The marriage of Donald J. Trump and the Republican Party was always in need of counseling.
The billionaire New Yorker was never a natural fit for the GOP, apart from his hatred of Barack Obama. And much of the party recoiled at the populism and anti-Establishment rhetoric that drove hundreds of thousands to Trump’s rallies. The forced attempts at post-campaign reconciliation were hardly convincing; the pairing made little sense outside the lens of mutual benefit and exploitation. It was like watching a reality show where it’s obvious no one much cares for the fellow cast mates.
As Trump’s approaches his 100th day in power, both the President and the party are plenty frustrated with one another. Members of Congress have watched with horror as Trump thrashed about in Washington with little predictability, guided by top aides with little experience in the trenches of government. Staffers with decades of Hill experience find themselves sidelined by political neophytes who think barking orders can get Congress to act. More than once, White House officials have told Paul Ryan that his role as Speaker may be in jeopardy if he does not do more to help Trump.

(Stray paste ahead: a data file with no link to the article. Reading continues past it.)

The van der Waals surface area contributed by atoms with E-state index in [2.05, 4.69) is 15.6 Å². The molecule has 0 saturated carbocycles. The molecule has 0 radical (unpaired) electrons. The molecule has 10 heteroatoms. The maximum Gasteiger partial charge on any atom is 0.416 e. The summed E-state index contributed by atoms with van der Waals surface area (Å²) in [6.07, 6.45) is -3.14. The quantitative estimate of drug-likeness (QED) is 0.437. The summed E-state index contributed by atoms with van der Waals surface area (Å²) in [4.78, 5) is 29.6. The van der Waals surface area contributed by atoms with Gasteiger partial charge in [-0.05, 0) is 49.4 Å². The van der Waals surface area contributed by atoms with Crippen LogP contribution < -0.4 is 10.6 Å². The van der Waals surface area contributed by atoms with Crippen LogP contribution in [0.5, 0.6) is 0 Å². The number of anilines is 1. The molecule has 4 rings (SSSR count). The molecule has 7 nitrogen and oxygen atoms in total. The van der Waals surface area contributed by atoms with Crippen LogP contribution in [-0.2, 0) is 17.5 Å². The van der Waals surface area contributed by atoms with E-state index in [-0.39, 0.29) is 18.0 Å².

“It’s Jekyll and Hyde with this guy,” one Ryan adviser says of the President. “But we’re talking about him, so that must mean he’s winning.”
Indeed, even as a government shutdown loomed this week, Trump was still demanding that House Republicans take up the repeal of Obamacare. There are no indications that the GOP has the votes to get it done, and House leadership has tried to steer Trump away from calling for an immediate vote. Trump hasn’t quite come to understand the limits of his power. (Consider: he wants to dissolve the Ninth Circuit Court of Appeals because its judges have delivered Trump legal setbacks.)
As the President flounders, few Republicans on Capitol Hill are rushing to help him. The entire House faces re-election in 2018, and a third of the Senate is in re-election mode. There’s no predicting how Trump’s anemic poll numbers may drag down specific lawmakers, and Democrats are already laying the groundwork to make Trump the face of the Republican Party—even against sober…